Meanwhile, Barclays is experiencing similarly changeable times, although of a different nature to that of RBS. We spoke previously about Barclays’ boss Jes Staley and the investigation into his conduct with regards to the treatment of a whistleblower, and recently Staley received a number of pieces of good news. Staley escaped that FCA investigation with only a modest fine (rather predictably) and then presided over financial results that show the bank’s investment arm is outperforming the performance of its rivals, something which he has been championing in response to the entrance of an activist investor who, to all intents and purposes, would like to reduce the focus upon investment banking. Yet, all is not well in Barclays, with news today that protesters have interrupted the bank’s AGM to protest against the bank’s continuing investment of fossil fuel-related projects. The bank has sought to react to the protests by stating that they are ‘considering our position to deal with these kinds of matters’, although that is unlikely to stem the protests. The bank’s investment within fracking projects close to home will likely result in more pressure, as recent calls for the bank to commit to its pledges to divest from such projects have so far resulted in very little action.

However, one aspect that Barclays avoided was the I.T.-related disaster that has seen TSB brought sharply into the limelight. The bank is currently in its second week of being affected by I.T. issues that had been warned about for over a year, with the height of the crisis culminating in almost 2 million TSB customers being locked out of their online accounts. Despite the bank attempting to stem the bleeding by drafting in I.T. experts, the leaders of TSB are continuing to come under pressure for the performance of the bank, with CEO Paul Pester being summoned by MPs to explain the fiasco. The bank’s compensation bill is rumoured to potentially run into the tens of millions of pounds, and there are questions currently being raised regarding whether Pester will receive his bonuses. Consequently, the bank is facing a real crisis, because the competition within this specific marketplace continues to increase, those facing crises of this magnitude find themselves in real danger moving forward.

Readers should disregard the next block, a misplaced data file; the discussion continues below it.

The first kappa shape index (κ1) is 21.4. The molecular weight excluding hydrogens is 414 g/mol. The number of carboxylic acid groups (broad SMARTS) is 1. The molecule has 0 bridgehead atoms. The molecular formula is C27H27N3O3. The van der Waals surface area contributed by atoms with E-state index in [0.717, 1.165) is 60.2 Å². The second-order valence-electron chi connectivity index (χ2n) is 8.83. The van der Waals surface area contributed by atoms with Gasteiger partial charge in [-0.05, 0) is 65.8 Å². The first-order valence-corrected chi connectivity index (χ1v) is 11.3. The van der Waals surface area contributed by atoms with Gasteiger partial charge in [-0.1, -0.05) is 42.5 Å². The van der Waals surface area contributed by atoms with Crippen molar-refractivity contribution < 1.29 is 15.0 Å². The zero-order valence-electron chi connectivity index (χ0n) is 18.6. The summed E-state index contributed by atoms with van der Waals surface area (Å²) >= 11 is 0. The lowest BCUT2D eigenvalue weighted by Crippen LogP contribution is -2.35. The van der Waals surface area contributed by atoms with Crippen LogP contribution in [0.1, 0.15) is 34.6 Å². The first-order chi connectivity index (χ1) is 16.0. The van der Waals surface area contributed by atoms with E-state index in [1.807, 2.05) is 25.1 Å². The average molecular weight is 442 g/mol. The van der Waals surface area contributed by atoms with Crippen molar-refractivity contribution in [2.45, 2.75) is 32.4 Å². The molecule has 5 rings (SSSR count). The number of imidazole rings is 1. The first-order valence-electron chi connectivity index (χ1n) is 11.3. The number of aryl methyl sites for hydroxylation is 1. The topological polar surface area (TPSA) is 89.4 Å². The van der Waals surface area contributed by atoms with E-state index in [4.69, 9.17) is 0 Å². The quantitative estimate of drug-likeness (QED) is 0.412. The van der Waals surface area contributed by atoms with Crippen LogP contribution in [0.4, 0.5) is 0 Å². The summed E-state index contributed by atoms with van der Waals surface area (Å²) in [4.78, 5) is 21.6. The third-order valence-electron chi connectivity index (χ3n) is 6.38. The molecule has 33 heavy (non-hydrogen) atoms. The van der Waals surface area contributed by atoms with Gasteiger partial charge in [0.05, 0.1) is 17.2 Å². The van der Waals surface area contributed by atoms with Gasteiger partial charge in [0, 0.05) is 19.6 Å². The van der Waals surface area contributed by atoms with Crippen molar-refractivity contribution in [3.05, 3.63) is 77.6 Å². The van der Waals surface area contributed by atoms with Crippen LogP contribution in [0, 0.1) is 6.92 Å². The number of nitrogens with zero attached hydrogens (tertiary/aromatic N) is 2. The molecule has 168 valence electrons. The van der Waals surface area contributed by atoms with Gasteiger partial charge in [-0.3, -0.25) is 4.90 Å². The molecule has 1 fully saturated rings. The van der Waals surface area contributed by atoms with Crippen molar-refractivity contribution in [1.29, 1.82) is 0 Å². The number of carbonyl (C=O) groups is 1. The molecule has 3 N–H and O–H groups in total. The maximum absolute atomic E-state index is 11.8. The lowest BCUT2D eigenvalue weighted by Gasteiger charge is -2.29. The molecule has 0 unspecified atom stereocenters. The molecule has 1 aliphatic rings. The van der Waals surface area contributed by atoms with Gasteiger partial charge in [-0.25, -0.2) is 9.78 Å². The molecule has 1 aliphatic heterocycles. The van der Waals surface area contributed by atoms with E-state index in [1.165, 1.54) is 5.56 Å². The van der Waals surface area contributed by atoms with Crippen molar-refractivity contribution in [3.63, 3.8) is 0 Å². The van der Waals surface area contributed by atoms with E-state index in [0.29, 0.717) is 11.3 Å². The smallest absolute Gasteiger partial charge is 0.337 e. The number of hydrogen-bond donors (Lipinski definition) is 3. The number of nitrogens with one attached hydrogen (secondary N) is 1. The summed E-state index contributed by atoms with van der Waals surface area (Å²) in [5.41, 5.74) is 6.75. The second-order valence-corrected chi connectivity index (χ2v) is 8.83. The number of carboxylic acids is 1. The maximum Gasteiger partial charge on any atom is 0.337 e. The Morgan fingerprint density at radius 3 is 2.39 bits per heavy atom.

Finally, there has been developments recently for Lloyds, specifically as they now own HBoS. The criminal investigation into the conduct of a so-called ‘rogue’ unit that seemingly culminated in the imprisonment of a number of associated people is potentially being re-launched by the National Crime Agency – the NCA is currently deciding whether a new ‘full-blown criminal investigation’ is warranted in relation to fraud undertaken by the bank, specifically for instances that fell outside of the original police investigation. The proposed investigation comes after a number of allegations were brought forward regarding fraud, but it is also interesting to see how the NCA operates in this particular scenario because of the political battles taking place regarding the superiority of the NCA and the Serious Fraud Office – it will be interesting to examine, but this may be the opportunity the NCA needs to establish itself as the eminent department in the fight against fraud.

Keywords – banking, financial regulation, Barclays, Lloyds, TSB, RBS, I.T., Fraud, @finregmatters